“We need world pressure behind us to end this violence, this hell,” one said. “Just issuing statements isn’t enough.”
The U.N. Security Council is meeting today to discuss the crisis.
Above, a Rohingya woman collapsed after arriving in Dakhinpara, Bangladesh.
• Rupert Murdoch’s bid for full control of Sky, the British satellite television giant, hit another obstacle as the British culture minister hinted at an intensive competition inquiry that would delay, if not scrap, the $15 billion acquisition by Mr. Murdoch’s 21st Century Fox.
• Apple unveiled the iPhone 8, 8 Plus and iPhone X (pronounced “10,” not “ex”). We answered your questions about the new models.
• Bell Pottinger, a British public relations firm known for its questionable clients, has collapsed over a race-baiting campaign in South Africa.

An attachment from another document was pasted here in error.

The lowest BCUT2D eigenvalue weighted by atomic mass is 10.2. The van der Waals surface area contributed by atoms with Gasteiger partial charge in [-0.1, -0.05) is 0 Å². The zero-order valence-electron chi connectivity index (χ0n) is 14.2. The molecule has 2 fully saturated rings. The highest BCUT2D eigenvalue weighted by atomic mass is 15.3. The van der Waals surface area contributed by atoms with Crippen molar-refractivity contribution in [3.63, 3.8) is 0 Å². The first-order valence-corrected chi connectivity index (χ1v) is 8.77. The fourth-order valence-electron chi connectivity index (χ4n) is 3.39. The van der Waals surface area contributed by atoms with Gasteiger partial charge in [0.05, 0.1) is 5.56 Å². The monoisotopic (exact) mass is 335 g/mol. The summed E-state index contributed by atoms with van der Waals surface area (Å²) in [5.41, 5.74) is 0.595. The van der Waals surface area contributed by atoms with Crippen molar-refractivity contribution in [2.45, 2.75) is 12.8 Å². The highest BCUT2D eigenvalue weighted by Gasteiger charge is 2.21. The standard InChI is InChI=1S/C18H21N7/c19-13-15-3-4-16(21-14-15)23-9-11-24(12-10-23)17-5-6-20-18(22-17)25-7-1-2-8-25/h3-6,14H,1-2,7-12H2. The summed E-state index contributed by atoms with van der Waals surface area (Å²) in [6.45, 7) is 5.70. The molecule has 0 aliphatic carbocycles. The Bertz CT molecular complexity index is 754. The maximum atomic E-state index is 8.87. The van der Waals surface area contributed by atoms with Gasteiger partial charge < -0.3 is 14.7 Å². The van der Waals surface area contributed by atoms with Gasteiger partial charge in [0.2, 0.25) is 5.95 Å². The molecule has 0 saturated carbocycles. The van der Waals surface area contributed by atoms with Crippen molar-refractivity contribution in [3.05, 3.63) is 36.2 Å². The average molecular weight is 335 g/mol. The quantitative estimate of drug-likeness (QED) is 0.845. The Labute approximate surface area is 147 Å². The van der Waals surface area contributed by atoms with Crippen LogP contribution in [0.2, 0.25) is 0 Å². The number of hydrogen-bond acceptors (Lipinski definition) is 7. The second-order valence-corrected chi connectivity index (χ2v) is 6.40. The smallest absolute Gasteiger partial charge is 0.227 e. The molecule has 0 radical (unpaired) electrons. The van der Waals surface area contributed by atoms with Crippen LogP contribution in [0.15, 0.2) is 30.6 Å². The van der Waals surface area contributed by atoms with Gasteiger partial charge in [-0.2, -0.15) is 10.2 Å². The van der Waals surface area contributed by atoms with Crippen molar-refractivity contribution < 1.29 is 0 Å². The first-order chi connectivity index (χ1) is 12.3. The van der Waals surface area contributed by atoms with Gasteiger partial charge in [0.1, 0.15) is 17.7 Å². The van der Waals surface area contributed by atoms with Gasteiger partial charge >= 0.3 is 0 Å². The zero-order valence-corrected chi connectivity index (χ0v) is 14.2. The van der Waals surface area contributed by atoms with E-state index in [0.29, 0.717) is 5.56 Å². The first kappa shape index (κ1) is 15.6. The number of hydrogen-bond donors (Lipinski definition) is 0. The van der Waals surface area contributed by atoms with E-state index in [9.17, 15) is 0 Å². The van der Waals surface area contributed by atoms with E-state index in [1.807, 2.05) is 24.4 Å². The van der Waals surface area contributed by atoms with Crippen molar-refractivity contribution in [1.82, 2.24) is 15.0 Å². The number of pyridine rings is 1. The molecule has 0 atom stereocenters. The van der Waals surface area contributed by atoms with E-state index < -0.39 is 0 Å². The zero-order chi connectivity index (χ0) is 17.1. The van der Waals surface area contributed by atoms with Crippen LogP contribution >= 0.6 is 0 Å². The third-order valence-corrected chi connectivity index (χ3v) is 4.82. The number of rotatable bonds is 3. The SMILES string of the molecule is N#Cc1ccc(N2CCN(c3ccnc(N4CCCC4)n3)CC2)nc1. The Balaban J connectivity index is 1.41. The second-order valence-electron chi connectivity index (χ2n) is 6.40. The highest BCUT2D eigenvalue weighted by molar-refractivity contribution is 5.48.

• Prime Minister Theresa May of Britain is easing the cap on pay increases for workers in the public sector, starting with police and prison officers. Britain reports wage data today.
• Austria began a public sale of a 100-year bond in a first for the eurozone.
• The pound hit a one-year high against the dollar. Here’s a snapshot of global markets.
In the News
• South Korea, in an effort to deter North Korea’s leaders, is planning a “decapitation unit” that it says would be capable of carrying out cross-border assassinations. Above, South Korean marines during a military exercise. [The New York Times]
• British lawmakers voted to give the governing Conservative Party a majority on parliamentary committees, even though it is not a majority government. The move may help “Brexit” legislation get passed. [Politico]